William J. Murray III, now 37, has traveled far from a time more than two decades ago when, as a gawky Baltimore teenager, he was at the center of the landmark Supreme Court test on school prayers. The issues raised in the case never entirely ebbed and now appear to be cresting anew. Congress has begun debate on proposed Constitutional amendments, including one drafted by the Reagan White House, to permit voluntary prayers in public schools. And this is shaping up as a highly emotional issue of the 1984 Presidential election year.
With reservations, Murray favors a school-prayer amendment, a stance at odds with his atheist mother, Madalyn Murray O’Hair, now 64. Mother and son have been estranged for seven years, and subsequently Bill abandoned atheism for evangelism. (O’Hair’s younger son, Jon Garth Murray, remains an atheist and is active in his mother’s organization, the American Atheist Center.) However, Murray’s present position is based less on his own change of heart than on what he insists has been widespread misinterpretation of the 1963 Supreme Court decision in which he was involved.
He was in public school in 1960 when it was fairly customary in the U.S. to begin each day with a prayer. Young Bill, professing atheism, was allowed to stand in the hallway until the prayer was over. If that procedure made Bill Murray uncomfortable, it enraged his mother, who sued to stop the prayers. Ultimately the Supreme Court ruled that young Bill’s hallway banishment was a form of coercive pressure and therefore unconstitutional.
Murray contends that this narrow decision meant only that students could not be forced to pray. But over time, he notes with dismay, it has been interpreted by the public as a ban against all school prayers. Meanwhile, according to Murray, the Constitutional guarantee of governmental neutrality on religion has become warped by school officials fearful of costly lawsuits. He cites the example of seven students, all from the same church: “At the school bus each morning they decided to have a little word of prayer. The school officials found out and told them to stop and desist.” He also points to his attempt in January to rent a school auditorium in Wappingers Falls, N.Y.: “It was a public assembly open to anyone, but the newspaper there said we were going to talk about God in the building, and that it was against the Constitution. Well, it’s not, but they denied me anyway.”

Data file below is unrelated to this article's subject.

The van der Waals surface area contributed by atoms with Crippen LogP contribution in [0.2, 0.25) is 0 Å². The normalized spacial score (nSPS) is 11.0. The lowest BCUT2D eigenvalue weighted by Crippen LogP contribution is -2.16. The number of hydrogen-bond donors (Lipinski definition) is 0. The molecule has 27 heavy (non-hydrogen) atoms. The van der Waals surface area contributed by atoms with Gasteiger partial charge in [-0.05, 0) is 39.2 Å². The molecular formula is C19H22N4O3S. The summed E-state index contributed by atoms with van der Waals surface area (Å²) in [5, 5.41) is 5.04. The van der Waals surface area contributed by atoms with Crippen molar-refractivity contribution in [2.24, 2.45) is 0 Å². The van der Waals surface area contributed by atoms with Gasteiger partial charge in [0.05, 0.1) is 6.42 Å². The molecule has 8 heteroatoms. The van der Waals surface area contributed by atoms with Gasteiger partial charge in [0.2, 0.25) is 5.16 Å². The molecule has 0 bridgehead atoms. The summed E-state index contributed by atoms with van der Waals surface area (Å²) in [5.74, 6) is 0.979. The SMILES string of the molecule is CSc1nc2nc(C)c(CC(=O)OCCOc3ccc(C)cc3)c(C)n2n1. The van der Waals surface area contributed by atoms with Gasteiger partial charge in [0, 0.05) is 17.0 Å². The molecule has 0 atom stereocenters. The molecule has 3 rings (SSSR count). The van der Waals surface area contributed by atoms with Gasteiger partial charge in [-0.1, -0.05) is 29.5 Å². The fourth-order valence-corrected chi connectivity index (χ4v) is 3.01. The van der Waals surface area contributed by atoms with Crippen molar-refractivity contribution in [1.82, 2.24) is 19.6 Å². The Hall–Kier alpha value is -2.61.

Such bureaucratic insensibility, he says, has resulted in a general perception of “governmental hostility toward religion, not neutrality.” To redress that imbalance, he regretfully supports the idea of a school-prayer amendment. “It must be done to satisfy the public backlash if we are to have freedom of religion,” he argues. “If the Constitution were properly interpreted, then these amendments would be unnecessary.”
Laurence H. Tribe, Tyler Professor of Constitutional Law at Harvard, who opposes any amendment, agrees about the Constitution. “The premise that prayer is not allowed in schools,” he says, “is a lie. Official, organized prayer is not allowed, true, but kids can pray if they want.” Indeed, some legal scholars think that the conflict within the First Amendment might be resolved ultimately by allowing a moment of silence.
Murray sees his challenge as the conversion of atheists and agnostics rather than Constitutional issues. Twice divorced and a recovering alcoholic since 1978, he lives alone in Garland, Texas, near Dallas. For three years he has been an active Baptist (though not a minister), and he now says what his family did was “a criminal act,” which has driven him to seek atonement. His vehicle is the Murray Faith Ministries, a nonprofit, contribution-supported religious organization from which he draws a $1,400 monthly salary and for which he traveled 43,000 miles last year as its sole evangelist. He draws on his own experience: “I tell them I have walked in their shoes. And I can tell them they are on a dead-end road leading to sadness, emptiness and an unfulfilled life.” Next month Madalyn Murray O’Hair is scheduled to head an atheist convention in Lexington, Ky. Bill Murray plans to be there, too, to conduct counter-rallies.
“I have become peaceful in the last few years,” he says. Perhaps, but the explosive religious issues that he once helped to spark remain at flash point all around him.